been bounced around, and having a coach like coach Kiesau… all these guys to give me this opportunity,” Kline said. “I’ve waited my whole career for this, and I put it all out on the field just like every one of those guys in that locker room.” Although Fresno had its most heartbreaking loss of the year, there was at least one positive to take from it. True freshman running back Josh Hokit broke out, racking up 97 yards on 18 carries. Hokit, a Clovis High graduate, is listed as an outside linebacker on the depth chart and has played the running back position at Fresno State for only three days, Kiesau said. Hokit used his 6-foot-2 frame to provide the offense with steady runs as he powered through the line for what seemed like a solid gain each time. “You saw guys step in there that haven’t played positions that they played all year, like Josh Hokit, a freshman, just coming in and run-

ning like Toby Gerhart out there,” Kline said. “The guy was running with a purpose, and when you see a guy that young, with that much heart and that much fight in him, it makes you think that this program’s in good hands.” The run game with Hokit was effective, but the passing game of Kline suffered because of many dropped passes, especially in critical moments. The receivers struggled as too many balls slipped right through their hands. With 2:46 left in the first half, the Bulldogs and Rainbow Warriors got into a scuffle, Hawaii linebacker Jeremiah Pritchard punched a Bulldog in the facemask and was ejected. Tyquwan Glass led Fresno State’s defense. He had one interception and made many other key plays, including breaking up a potential touchdown pass in the end zone. “It was super close,” Glass said.

“We were fighting. Kept fighting. Never gave up. We went through a little adversity, and it just came down to the wire, and the reason why it hurt so much is because everybody was putting their all into it, and just to see that block, it just hurt everybody.” With this loss, Fresno State is now the last remaining team of the 128 FBS schools to not beat another FBS opponent this season – Fresno State’s lone win came against lower tier FCS school Sacramento State. Before Saturday, the Bulldogs and Kansas were the only teams without an FBS win, but Kansas beat Texas 24-21, leaving Fresno State all alone. The Bulldogs have one more chance to pick up that elusive FBS victory. Fresno State hosts San Jose State on Saturday at 12:30 p.m. It is the last time the seniors will play in Bulldog Stadium, and they want more than ever to finish their careers on a high note.

“I can’t harp on it enough. This next week is huge, and this next week we’re going to take everything that just happened and fuel this fire, because this isn’t just a game for the end of the year. This isn’t just a game for me, Tyquwan, Jeff, all the seniors. This is a game for Fresno State coming up,” Kline said. “This is huge, because this sets the tone for the entire offseason and entire next season. I’ve seen it happen. I’ve seen it happen with other programs.” “This game is huge, this next game, so if there’s anything that’s going to be established coming Sunday, Monday, throughout the week, is that this week and this game, Fresno State is bigger than yourself, and you have to understand how huge it is for the seniors, for the university, for the program, for everybody, for the fans,” Kline said. “I think that’s going to be our job – that’s our job to do, and carry the torch, pass it on to the guys.”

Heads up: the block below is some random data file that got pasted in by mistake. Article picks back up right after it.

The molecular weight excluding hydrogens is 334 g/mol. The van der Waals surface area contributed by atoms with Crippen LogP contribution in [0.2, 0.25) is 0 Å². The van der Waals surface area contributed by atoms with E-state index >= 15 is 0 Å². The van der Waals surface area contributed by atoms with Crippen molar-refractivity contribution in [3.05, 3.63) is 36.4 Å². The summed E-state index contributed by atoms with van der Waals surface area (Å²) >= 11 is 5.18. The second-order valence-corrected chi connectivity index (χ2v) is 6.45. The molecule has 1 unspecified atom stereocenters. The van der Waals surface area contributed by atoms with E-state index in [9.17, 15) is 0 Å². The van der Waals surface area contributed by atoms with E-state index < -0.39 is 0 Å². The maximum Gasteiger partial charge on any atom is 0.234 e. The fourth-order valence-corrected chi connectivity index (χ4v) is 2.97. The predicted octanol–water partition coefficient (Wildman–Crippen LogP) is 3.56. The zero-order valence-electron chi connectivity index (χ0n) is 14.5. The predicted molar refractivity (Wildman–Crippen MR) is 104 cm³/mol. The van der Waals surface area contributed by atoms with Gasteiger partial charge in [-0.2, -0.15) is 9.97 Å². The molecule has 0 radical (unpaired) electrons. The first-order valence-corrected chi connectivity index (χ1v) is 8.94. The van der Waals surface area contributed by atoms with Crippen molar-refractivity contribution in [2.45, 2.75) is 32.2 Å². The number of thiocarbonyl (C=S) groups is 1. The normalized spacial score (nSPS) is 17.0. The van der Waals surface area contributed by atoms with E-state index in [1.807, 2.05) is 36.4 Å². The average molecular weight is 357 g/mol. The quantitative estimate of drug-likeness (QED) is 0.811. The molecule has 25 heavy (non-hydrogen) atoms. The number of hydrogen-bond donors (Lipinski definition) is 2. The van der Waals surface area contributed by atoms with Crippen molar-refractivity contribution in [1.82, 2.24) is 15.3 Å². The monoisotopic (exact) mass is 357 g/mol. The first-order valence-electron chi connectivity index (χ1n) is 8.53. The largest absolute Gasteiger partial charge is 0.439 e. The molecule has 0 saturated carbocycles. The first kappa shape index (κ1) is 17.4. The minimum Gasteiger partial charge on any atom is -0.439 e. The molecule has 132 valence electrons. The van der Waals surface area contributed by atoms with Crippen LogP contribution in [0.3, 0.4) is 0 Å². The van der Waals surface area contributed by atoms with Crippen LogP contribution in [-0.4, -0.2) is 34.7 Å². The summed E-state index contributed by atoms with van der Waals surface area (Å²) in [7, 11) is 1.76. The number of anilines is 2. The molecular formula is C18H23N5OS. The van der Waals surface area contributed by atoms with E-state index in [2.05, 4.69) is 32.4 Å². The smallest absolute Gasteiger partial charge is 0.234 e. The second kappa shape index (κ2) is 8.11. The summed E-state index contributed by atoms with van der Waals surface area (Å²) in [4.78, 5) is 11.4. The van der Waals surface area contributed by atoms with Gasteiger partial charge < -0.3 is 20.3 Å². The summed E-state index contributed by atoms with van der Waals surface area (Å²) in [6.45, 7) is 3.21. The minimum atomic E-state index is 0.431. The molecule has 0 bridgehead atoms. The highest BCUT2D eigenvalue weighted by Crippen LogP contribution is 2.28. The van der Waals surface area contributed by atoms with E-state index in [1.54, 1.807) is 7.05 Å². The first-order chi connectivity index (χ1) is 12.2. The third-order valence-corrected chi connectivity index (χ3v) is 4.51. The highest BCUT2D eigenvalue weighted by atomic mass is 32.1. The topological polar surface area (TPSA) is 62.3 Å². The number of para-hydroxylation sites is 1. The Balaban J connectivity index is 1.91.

Men’s Basketball

Women’s Basketball

Fresno State 3 Utah State 1

Hawaii 14 Fresno State 13

Fresno State 83 Lamar 64

CSUN 61 Fresno State 57

Swimming & Diving

FOOTBALL from Page 8

7th place out of 11 teams (513.5 pts)

Impressive offense leads Bulldogs to victory ‘We would

BASKETBALL from Page 8

a flashy end-to-end dunk that got the crowd going. Senior forward Paul Watson scored 17 points and also had some highlight-reel plays. Watson was again a critical player as he had been in the previous two games. He had an amazing put back dunk, and followed it up shortly with an emphatic slam over a Lamar player. “Once I saw the lane, I just

thought, ‘Take off,’” Watson said. Guard Jahmel Taylor and center Terrell Carter II had great games on both ends of the court. Taylor had 16 points and made 4-of-6 3-point attempts. Carter had 15 points and six rebounds, and he played an integral role in Fresno State’s physicality in the paint. Overall, the Bulldogs had an excellent shooting performance, making 56.6 percent of their shots. Their defense stifled La-

mar, holding the Cardinals to only 40.4 percent shooting. Once Fresno State took a 14-12 lead with 10:34 left in the first half, it never trailed again. Although the Bulldogs led for the rest of the game, Lamar pulled within four points with 7:41 left. That was as close as Lamar would get. Fresno State reeled off a 13-0 run to pull away and seal the win. Fresno State forward Sam Bittner did not show up much in the